RFID Technology in a Healthcare Setting
Radio-frequency identification (RFID) is an emerging technology that can be applied to a variety of disciplines to track inventory, manage personnel, identify data elements, as well as perform many other tasks or services. Any basic RFID system consists of a tag, a reader, and software which can be used to interact with the RFID device. This software filters, aggregates, and uses the RFID data to support that organization’s day to day functions. The premise is certainly not new technology, but rather a technological advancement of bar-coding. Recently, RFID technology has found its way into the healthcare setting, particularly in the field of medical records. Although in its infancy, RFID technology has a shown great potential to considerably reduce cost, increase patient safety, and improve the quality of care. Although it has many uses in a healthcare organization, this paper will focus on RFIDs and the medical record. The focus of this report will be on the uses, issues, and impacts of the human implantable RFID chip and the traditional RFID system.
The first reported RFID implant was in 1998 in Britain by scientist Kevin Warwick. As part of his experiment, Warwick used his implant to open doors, switch on lights, and cause a verbal response from a building. Just four years later in 2002, a company known as the VeriChip Corporation received preliminary approval from the United States Food and Drug Administration for a microchip device. After adhering to certain guidelines, the FDA granted approval in 2004 for the VeriChip Corporation to begin selling these bio-implantable microchips that stored personal health information. The release of the VeriChip was met with both advocacy and criticism. Some touted it as a medical milestone, while others immediately claimed that it was an invasion of privacy.
The main premise of the VeriChip was an implant that links to an online database containing all of the customer’s medical records, credit history, and social security ID. The company described the chip as “a tiny, passive microchip that links you to your personal health record. Your HealthLink is always with you and cannot be lost or stolen. About the size of a grain of rice, the microchip is inserted just under the skin and contains only a 16-digit identifier. The microchip itself does not contain any other data other than this unique electronic ID, nor does it contain any GPS tracking capabilities” (Edwards, 2009). The implantation costs would be from $150 to $250, according to a spokeswoman from the company.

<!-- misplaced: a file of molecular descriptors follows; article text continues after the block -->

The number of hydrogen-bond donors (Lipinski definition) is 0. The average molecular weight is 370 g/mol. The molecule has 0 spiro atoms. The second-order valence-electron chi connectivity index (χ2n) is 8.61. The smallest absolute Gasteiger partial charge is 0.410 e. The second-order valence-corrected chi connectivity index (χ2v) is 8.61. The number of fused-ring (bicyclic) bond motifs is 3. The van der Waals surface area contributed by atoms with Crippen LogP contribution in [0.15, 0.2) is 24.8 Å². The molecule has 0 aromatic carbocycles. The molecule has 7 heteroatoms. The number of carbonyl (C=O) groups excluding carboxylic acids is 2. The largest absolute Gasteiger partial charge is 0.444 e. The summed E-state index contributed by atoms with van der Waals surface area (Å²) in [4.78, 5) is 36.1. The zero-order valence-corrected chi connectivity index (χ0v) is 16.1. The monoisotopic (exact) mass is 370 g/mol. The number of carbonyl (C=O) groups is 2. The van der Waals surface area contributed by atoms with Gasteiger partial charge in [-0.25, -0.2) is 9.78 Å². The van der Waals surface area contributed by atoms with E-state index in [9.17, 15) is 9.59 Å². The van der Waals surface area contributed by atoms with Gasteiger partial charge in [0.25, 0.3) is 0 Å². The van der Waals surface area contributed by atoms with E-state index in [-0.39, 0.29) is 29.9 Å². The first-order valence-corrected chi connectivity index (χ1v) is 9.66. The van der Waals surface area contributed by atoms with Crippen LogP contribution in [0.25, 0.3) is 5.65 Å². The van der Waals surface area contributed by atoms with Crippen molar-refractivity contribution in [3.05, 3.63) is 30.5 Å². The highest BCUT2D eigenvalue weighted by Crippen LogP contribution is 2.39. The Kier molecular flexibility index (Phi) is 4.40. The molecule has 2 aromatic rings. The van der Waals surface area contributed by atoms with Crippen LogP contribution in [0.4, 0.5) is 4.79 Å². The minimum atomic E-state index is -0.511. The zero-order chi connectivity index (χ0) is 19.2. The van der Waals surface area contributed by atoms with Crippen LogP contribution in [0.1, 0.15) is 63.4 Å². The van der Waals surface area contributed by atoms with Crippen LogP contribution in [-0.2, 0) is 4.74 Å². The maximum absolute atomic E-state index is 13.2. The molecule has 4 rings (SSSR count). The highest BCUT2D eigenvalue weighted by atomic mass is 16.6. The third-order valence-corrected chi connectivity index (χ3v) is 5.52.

In 2007, a study revealed that similar implantable devices had caused cancer in laboratory animals. This caused the gradual decline of the company, ultimately leading to its merger with Digital Angel Incorporated, where it was marketed as PositiveID. In 2010, the CEO of PositiveID announced that his company had stopped marketing the implantable microchip because of its decreasing popularity. The last mention of the implantable RFID was ‘VeriMed’, an identical device, although not currently marketed to the public but nonetheless still part of the company’s ongoing business. Currently, PositiveID is continuing to expand its business, centering on the non-implantable aspects of the RFID technology. Still, the company holds patents for an implantable glucose-detecting chip, hinting that they still dabble in that business amidst the controversy.
There were numerous potential problems and controversies associated with the VeriChip. Privacy, religious, and most of all, health concerns all led to the decline of the implantable RFID chip from the public’s eye. In terms of privacy, the arousing fear of ‘Big Brother’ supersedes any positive intentions brought on by the device. Critics advocate the potential of the device to be a precursor to the encroachment of privacy and the breakdown of civil liberties. Impending security...
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